However, one can use his original code if one clicks on the Text button at the top when entering

information in the execution group (the group with the > character.)



In "text mode" in the execution group, the code is entered as 1D input, which Maple can use the latest

modifications to the language.


M:= Matrix(
    (i,j)-> local k;
            rorder(orders[j], Sets[k])), k= 1..4)


An alternative to using lots of 1d input, is to insert a Code Edit Region. (From the menu

at the top: Insert "->" Code Edit Region )

interface(rtablesize= [81,24]):



The advantage of a code edit region is that it can find errors and give you warnings before you hit Enter

to execute it.


My last comment is that if you want to see some videos on the basics of Maple, using the 2d input,

may I suggest the website The videos are not entertaining, but they

cover the key concepts within 12 minutes. I go over how to enter input line-by-line. There are also

documents that accompany the video that include info on troubleshooting.



@paolam Carl assumed that you are using 1D input. The code works if you switch to "text" as the input at the execution line. Better yet, embed the code into a Code Edit Region. 

Just an FYI, if you see yourself writing a fair amount of Maple code, not just math commands, may I suggest a nice presentation that occurred during the Maple 2023 Conference by Jürgen Gerhard, Senior Director of Research at Maplesoft.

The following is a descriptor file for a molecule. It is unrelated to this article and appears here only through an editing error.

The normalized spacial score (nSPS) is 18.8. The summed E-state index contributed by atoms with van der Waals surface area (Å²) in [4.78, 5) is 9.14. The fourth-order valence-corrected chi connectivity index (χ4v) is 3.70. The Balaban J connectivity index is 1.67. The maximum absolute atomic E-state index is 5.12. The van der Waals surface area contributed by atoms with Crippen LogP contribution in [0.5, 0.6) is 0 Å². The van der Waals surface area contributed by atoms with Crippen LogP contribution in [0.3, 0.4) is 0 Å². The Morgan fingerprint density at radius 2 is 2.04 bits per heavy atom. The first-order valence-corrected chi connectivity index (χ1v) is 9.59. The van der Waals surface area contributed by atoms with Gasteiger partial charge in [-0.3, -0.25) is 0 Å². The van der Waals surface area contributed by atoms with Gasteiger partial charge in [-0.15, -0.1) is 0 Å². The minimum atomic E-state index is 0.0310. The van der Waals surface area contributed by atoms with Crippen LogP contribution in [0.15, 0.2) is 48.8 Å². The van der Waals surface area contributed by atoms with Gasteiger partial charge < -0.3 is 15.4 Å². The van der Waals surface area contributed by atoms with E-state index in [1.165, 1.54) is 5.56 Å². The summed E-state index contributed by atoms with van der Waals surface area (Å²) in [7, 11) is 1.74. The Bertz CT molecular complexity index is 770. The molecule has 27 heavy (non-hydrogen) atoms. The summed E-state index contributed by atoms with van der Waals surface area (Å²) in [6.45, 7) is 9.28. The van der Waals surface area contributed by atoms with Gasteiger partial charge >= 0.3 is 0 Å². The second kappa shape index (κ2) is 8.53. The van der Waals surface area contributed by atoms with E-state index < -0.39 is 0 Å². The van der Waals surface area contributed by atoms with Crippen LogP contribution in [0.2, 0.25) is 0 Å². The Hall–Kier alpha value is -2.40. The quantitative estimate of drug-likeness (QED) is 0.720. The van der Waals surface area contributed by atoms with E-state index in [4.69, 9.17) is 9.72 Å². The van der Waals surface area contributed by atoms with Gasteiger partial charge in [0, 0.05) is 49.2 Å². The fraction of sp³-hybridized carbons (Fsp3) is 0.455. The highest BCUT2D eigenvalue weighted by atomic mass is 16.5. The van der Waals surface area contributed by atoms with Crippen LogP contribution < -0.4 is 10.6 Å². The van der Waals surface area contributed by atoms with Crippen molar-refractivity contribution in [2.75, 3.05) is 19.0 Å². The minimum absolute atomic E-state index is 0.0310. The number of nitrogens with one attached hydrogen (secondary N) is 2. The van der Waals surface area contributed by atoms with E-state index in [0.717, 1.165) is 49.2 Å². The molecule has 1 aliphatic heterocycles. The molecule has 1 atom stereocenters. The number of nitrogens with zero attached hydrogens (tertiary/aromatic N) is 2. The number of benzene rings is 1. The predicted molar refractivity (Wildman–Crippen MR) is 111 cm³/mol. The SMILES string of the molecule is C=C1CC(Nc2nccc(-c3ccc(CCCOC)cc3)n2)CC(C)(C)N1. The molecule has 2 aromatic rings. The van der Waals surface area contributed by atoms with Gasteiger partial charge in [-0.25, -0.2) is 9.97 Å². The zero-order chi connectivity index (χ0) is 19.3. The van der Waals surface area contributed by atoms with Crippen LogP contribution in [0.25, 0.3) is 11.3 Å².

Dr. Gerhard covers exactly the type of list construction inefficiency that @Carl Love noted in his reply to you. This issue can be found in his discussion of an inefficiently written quicksort procedure. 5:20 into the video. 

Even though I've written code for years in Maple, I continue to go back and rewatch parts of the video. 

Note that the conference has been virtual and free for the past several years. 



1) Why do your uploaded files contain the number 35788?

2) Did you set the conditions in Mathematica such that it returns only results that apply to variables in the real domain, or is the solution that Mathematica returned the only solution that it provided?

@C_R Your analytic solution makes the most sense and has the highest accuracy. What counts here is SA_1 and not the derivative of SA_1. 

@SwissMapleBeginner I've decided that my answer is both correct and wrong simultaneously. The piecewise procedure does play the role of the if-then-else. However, notice my solution does not produce the same results as the others.

IMO, C_R provides the best solution. You don't want the derivative of SA_1 to suddenly become the dosage value; rather, you want the actual value of SA_1 to become the dosage value.

The other solution that is superior is dharr's solution, which includes the event option.  Notice the event option states explicitly what is going to happen at t = 1. 

I apologize for misleading you. I do like my solution because it is readable, but readability does not make it correct.